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01.12.2017 | Research article | Ausgabe 1/2017 Open Access

BMC Health Services Research 1/2017

Understanding low uptake of contraceptives in resource-limited settings: a mixed-methods study in rural Burundi

BMC Health Services Research > Ausgabe 1/2017
M. Ndayizigiye, M. C. Smith Fawzi, C. Thompson Lively, N.C. Ware
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Electronic supplementary material

The online version of this article (doi:10.​1186/​s12913-017-2144-0) contains supplementary material, which is available to authorized users.



Family planning can reduce deaths, improve health, and facilitate economic development in resource-limited settings. Yet, modern contraceptive methods are often underused. This mixed-methods study, conducted in rural Burundi, sought to explain low uptake of contraceptives by identifying utilization barriers. Results may inform development of family planning interventions in Burundi and elsewhere.


We investigated uptake of contraceptives among women of reproductive age in two rural districts of Burundi, using an explanatory sequential, mixed-methods research design. We first assessed availability and utilization rates of modern contraceptives through a facility-based survey in 39 health clinics. Barriers to uptake of contraceptives were then explored through qualitative interviews (N = 10) and focus groups (N = 7).


Contraceptives were generally available in the 39 clinics studied, yet uptake of family planning averaged only 2.96%. Greater uptake was positively associated with the number of health professionals engaged and trained in family planning service provision, and with the number of different types of contraceptives available. Four uptake barriers were identified: (1) lack of providers to administer contraception, (2) lack of fit between available and preferred contraceptive methods, (3) a climate of fear surrounding contraceptive use, and (4) provider refusal to offer family planning services.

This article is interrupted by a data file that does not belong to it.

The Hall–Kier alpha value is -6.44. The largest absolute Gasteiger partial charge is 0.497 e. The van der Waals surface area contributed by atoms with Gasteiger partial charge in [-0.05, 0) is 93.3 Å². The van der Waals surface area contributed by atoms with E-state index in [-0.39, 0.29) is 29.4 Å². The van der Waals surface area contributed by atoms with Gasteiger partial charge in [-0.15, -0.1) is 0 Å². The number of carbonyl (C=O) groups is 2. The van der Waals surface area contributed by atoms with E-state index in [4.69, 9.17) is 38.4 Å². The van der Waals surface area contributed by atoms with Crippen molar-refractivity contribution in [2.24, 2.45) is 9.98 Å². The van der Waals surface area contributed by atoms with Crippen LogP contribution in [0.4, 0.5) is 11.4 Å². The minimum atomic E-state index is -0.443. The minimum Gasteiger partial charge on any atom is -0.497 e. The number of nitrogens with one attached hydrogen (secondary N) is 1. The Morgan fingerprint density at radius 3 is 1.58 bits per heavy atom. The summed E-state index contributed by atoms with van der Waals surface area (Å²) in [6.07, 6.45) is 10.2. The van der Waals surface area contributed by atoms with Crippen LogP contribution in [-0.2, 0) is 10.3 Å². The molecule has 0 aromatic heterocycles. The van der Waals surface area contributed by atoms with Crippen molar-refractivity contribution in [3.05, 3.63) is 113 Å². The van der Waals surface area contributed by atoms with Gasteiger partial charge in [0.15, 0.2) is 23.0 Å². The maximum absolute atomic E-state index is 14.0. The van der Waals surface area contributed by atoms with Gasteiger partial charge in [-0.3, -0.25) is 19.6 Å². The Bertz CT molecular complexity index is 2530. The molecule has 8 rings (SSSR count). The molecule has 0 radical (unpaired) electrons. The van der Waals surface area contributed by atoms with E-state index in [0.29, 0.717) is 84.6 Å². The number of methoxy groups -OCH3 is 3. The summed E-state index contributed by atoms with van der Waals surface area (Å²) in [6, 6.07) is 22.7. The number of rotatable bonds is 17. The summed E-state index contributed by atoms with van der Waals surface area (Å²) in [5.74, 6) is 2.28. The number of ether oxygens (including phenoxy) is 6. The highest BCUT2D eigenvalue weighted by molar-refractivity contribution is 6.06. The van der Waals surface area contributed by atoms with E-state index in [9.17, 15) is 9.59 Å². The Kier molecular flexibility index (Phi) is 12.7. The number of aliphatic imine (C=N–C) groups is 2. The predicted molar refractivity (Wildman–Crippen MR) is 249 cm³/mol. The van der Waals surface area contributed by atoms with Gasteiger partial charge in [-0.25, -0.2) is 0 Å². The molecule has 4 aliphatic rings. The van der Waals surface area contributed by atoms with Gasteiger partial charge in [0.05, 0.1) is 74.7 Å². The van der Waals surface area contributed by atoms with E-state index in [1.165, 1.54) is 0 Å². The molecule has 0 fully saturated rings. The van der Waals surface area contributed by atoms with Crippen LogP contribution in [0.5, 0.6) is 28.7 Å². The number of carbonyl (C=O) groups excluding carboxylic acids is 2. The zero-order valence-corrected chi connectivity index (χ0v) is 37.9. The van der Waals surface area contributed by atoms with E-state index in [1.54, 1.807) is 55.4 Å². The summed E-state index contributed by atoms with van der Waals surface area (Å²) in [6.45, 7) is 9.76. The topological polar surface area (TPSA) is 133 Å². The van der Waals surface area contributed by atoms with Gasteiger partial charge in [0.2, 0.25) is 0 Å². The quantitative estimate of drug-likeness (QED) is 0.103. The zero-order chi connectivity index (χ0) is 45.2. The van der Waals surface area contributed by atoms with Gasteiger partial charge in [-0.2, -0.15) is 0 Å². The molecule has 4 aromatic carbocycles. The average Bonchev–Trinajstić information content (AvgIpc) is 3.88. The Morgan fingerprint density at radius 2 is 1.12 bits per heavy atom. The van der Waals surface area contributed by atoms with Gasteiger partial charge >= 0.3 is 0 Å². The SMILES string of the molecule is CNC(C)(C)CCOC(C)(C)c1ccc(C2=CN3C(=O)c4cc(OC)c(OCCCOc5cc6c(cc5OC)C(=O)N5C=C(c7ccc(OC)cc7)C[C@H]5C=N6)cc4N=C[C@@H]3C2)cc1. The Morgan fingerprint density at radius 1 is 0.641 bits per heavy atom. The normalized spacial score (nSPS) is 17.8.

Where resources are scarce, availability of modern contraceptives alone will likely not ensure uptake. Interventions addressing multiple uptake barriers simultaneously have the greatest chance of success. In rural Burundi, examples are community distribution of contraceptive methods, public information campaigns, improved training for health professionals and community health workers, and strengthening of the health infrastructure.
Additional file 1: Health facility survey instrument. (DOCX 21 kb)
Additional file 2: Qualitative interview guide for women. (DOCX 16 kb)
Additional file 3: Qualitative interview guide for men. (DOCX 15 kb)
Additional file 4: Qualitative interview guide for health facility managers. (DOCX 13 kb)
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